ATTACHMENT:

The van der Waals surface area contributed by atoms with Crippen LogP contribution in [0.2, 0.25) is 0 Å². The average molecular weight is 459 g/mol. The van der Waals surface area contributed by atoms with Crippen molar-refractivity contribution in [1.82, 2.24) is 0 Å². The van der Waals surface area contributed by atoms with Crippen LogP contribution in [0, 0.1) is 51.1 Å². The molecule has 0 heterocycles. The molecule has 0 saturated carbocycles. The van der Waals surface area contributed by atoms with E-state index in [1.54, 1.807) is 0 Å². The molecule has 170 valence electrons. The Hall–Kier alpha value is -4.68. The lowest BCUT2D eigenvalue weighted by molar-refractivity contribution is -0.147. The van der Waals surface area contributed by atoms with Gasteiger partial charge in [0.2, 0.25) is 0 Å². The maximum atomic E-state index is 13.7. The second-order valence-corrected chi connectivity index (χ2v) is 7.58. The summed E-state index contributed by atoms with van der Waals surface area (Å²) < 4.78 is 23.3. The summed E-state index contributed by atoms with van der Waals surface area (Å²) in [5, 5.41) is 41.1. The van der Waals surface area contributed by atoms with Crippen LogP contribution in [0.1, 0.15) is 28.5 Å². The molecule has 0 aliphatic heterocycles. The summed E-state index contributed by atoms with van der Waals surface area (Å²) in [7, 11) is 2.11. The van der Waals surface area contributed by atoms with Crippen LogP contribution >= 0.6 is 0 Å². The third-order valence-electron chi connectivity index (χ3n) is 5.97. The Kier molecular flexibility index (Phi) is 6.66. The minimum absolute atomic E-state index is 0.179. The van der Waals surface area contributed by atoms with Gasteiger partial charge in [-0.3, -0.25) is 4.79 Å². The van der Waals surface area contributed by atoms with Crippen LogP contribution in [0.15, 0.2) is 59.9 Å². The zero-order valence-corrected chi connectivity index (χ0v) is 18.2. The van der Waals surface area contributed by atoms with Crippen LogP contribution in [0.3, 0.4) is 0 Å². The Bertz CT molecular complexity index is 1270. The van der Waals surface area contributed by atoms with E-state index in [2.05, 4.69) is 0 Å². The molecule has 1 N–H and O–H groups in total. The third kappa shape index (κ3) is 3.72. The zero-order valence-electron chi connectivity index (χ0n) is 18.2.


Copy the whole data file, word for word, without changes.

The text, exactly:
The van der Waals surface area contributed by atoms with Crippen LogP contribution in [0.2, 0.25) is 0 Å². The average molecular weight is 459 g/mol. The van der Waals surface area contributed by atoms with Crippen molar-refractivity contribution in [1.82, 2.24) is 0 Å². The van der Waals surface area contributed by atoms with Crippen LogP contribution in [0, 0.1) is 51.1 Å². The molecule has 0 heterocycles. The molecule has 0 saturated carbocycles. The van der Waals surface area contributed by atoms with E-state index in [1.54, 1.807) is 0 Å². The molecule has 170 valence electrons. The Hall–Kier alpha value is -4.68. The lowest BCUT2D eigenvalue weighted by molar-refractivity contribution is -0.147. The van der Waals surface area contributed by atoms with Gasteiger partial charge in [0.2, 0.25) is 0 Å². The maximum atomic E-state index is 13.7. The second-order valence-corrected chi connectivity index (χ2v) is 7.58. The summed E-state index contributed by atoms with van der Waals surface area (Å²) < 4.78 is 23.3. The summed E-state index contributed by atoms with van der Waals surface area (Å²) in [5, 5.41) is 41.1. The van der Waals surface area contributed by atoms with Crippen LogP contribution in [0.1, 0.15) is 28.5 Å². The molecule has 0 aliphatic heterocycles. The summed E-state index contributed by atoms with van der Waals surface area (Å²) in [7, 11) is 2.11. The van der Waals surface area contributed by atoms with Crippen LogP contribution >= 0.6 is 0 Å². The third-order valence-electron chi connectivity index (χ3n) is 5.97. The Kier molecular flexibility index (Phi) is 6.66. The minimum absolute atomic E-state index is 0.179. The van der Waals surface area contributed by atoms with Gasteiger partial charge in [-0.3, -0.25) is 4.79 Å². The van der Waals surface area contributed by atoms with Crippen LogP contribution in [0.15, 0.2) is 59.9 Å². The zero-order valence-corrected chi connectivity index (χ0v) is 18.2. The van der Waals surface area contributed by atoms with Crippen LogP contribution in [0.3, 0.4) is 0 Å². The Bertz CT molecular complexity index is 1270. The van der Waals surface area contributed by atoms with E-state index in [2.05, 4.69) is 0 Å². The molecule has 1 N–H and O–H groups in total. The third kappa shape index (κ3) is 3.72. The zero-order valence-electron chi connectivity index (χ0n) is 18.2.